The Dark Side of Lottery


A live draw toto macau game in which a number of prizes, from small items to large sums of money, are allocated by chance to ticket-holders after a drawing. The process is usually regulated by government officials to ensure fairness and legality. The word lottery comes from the practice of casting lots to determine distribution of property in ancient times, and it was a popular form of raising funds for a wide range of public usages from its first appearance, until it was replaced by other, more efficient methods. The oldest running lottery in the world is in the Netherlands, which was founded in 1726.

In modern times, lotteries are usually marketed as a fun and harmless way to pass the time or raise money for charity. But there is a dark side to the game that most people are unaware of, and that is how it can contribute to covetousness. Many people who play the lottery are convinced that winning the big prize will solve their problems. However, God’s Word warns against this type of greed (Exodus 20:17). Instead, we should seek His kingdom and His righteousness (1 Peter 2:14).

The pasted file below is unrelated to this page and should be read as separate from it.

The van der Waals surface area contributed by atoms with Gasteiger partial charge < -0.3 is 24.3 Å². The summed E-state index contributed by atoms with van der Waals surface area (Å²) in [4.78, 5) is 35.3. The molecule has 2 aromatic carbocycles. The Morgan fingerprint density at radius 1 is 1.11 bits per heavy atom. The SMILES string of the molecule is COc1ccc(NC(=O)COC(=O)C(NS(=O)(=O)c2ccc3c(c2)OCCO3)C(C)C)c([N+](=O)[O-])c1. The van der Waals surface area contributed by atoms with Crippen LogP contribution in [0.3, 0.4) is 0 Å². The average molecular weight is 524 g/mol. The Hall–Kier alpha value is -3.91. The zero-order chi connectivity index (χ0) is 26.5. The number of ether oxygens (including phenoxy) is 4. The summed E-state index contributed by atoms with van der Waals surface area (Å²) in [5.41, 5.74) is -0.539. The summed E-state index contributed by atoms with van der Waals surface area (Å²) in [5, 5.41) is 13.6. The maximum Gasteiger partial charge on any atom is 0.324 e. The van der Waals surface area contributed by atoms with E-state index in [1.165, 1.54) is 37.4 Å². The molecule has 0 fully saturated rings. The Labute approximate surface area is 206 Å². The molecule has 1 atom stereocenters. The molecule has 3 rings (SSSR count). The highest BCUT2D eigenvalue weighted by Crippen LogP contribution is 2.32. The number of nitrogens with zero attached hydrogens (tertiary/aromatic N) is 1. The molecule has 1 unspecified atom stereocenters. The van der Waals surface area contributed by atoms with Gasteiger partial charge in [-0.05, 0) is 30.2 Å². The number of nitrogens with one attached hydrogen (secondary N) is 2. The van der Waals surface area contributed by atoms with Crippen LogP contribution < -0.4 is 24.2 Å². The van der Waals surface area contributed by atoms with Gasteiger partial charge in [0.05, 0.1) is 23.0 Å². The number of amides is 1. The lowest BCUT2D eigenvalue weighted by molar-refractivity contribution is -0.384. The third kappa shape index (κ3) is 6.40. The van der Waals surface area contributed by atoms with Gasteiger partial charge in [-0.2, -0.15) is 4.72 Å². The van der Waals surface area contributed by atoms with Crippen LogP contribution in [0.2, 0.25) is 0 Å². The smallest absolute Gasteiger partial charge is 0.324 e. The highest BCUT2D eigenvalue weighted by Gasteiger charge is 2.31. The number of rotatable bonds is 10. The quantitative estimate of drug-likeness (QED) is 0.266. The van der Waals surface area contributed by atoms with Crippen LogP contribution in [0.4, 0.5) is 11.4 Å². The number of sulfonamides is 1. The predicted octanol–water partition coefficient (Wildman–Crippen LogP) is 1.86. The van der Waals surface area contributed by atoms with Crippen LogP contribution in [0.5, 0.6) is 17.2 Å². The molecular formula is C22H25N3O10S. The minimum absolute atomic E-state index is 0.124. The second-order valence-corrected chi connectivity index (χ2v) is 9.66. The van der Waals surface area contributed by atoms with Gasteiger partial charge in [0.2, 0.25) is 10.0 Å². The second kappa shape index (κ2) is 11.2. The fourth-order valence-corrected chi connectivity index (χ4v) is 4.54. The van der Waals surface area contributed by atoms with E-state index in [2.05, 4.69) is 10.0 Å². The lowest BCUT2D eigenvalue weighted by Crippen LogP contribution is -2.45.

The first recorded examples of lotteries are keno slips from the Chinese Han dynasty, between 205 and 187 BC. It is believed that these helped to fund major projects like the Great Wall of China. During the Roman Empire, it was common for wealthy noblemen to give away property or slaves by lot as an entertainment at their dinner parties and other revelries. Later, it became common in Europe to organize public lotteries for a variety of purposes, including the distribution of prizes for various social events and even the purchase of land for cities. In the United States, public lotteries are now very popular and are a major source of funding for education.

There are also private lotteries, where people buy chances to win a prize of some kind by a random process. The stock market is an example of a lottery in that the winners are determined by a process that relies entirely on chance.

The biggest problem with all lotteries is that they are a form of gambling, and it is against the Bible’s teaching to gamble. It is easy to lose control over one’s finances when one starts to spend money that they don’t have. Also, lottery proceeds are a form of taxation and the percentage that the state keeps is hidden from consumers, which may make it hard for them to see that they are paying an implicit tax. This makes it difficult to sell the idea that lotteries are a good thing for society. However, there are some who believe that it is a moral obligation to participate in lotteries, particularly if they can help children and other worthy causes. Others simply want to enjoy the thrill of playing them. This article was published in the December 2010 issue of “The Christian Century”. Click here to subscribe.